• Are you skilled in PHP, HTML, Javascript, and Database Management? In case you aren’t, you will find most of the malicious scripts and ads exactly the same as regular code.
  • If you understand coding and the way websites work would you be able to give time to check all the files and database tables on your website for malicious code and third-party scripts and remove it?

Simply speaking, don’t take the risk of removing the malware on your own unless you’re an expert at it. It’s a bad idea and it can completely destroy your website.

Steps to Clean Your Website Manually (NOT RECOMMENDED)

Remember that it isn’t a good idea to clean your website manually. We don’t recommend it in any situation.

However, if you know the risks and still want to remove the malware manually, you need to understand that cleaning a hacked website includes 4 steps:

  • Scan files on the server to check for malicious code;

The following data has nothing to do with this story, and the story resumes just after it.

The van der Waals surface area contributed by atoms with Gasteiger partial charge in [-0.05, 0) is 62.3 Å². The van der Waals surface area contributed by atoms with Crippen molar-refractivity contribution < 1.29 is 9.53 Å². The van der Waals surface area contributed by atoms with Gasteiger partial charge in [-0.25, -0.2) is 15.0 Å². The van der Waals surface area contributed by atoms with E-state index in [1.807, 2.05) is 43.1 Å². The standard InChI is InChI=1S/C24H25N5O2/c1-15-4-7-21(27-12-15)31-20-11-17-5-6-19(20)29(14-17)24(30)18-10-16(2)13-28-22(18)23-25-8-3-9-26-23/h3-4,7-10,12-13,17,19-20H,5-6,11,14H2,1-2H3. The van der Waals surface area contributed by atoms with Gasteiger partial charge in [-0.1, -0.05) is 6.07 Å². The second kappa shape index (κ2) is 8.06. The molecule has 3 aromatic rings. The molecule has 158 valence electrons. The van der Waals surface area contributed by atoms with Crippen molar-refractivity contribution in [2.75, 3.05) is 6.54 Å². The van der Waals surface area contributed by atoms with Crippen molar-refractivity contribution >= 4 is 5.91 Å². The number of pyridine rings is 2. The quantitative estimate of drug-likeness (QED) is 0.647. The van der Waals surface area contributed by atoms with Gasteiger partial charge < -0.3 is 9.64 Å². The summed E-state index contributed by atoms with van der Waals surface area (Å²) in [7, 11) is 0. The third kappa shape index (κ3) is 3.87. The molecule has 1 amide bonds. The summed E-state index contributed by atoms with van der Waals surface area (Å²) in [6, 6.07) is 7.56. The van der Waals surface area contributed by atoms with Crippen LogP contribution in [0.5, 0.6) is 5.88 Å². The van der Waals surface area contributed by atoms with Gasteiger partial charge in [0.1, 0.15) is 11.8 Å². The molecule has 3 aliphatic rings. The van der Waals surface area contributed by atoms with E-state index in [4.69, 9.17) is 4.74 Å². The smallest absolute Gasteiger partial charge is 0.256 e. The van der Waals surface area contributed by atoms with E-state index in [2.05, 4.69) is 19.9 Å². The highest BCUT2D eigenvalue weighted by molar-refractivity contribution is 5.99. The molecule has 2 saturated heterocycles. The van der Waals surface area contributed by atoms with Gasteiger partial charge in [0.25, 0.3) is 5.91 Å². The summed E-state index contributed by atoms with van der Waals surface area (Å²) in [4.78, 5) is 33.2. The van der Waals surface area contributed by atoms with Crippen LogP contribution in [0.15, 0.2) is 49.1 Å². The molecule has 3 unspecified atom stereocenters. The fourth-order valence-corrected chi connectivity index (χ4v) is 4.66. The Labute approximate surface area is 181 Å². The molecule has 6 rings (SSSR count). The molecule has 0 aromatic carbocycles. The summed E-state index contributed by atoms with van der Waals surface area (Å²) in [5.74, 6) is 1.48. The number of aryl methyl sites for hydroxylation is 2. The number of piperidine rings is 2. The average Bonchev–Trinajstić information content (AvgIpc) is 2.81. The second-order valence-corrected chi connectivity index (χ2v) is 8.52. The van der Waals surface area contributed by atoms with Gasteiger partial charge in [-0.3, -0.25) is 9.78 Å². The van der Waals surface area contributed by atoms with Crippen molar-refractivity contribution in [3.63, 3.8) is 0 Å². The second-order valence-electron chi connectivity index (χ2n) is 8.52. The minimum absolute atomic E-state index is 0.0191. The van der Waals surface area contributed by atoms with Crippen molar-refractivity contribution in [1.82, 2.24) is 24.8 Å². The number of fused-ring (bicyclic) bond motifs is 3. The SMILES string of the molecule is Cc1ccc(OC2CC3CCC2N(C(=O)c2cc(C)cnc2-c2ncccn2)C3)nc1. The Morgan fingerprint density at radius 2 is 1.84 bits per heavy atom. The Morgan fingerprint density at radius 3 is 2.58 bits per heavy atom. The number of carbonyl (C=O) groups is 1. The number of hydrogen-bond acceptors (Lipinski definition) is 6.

• Scan the database tables to check for malicious commands;
  • Search backdoors and ghost admin accounts;
  • And finally, remove the malicious without disturbing the website.

If any website is hacked, you will find the indicators of a hack. Now, we will check the indications of a compromised website and try to remove the malicious code that comes with them.

Before starting, ensure to take a full backup of your website. In case anything goes wrong with your website, this backup will help you get back on track.

#1 Scan files on the server to check for malicious executable code

Hackers insert malicious code at two places — the files on the website and its database tables. First, let’s check for files because they can contain third-party scripts.

Note that most modern malware is much complicated as compared to a single file with only malicious code on it. Many times, you’ll find the malicious code inserted into important files on the website.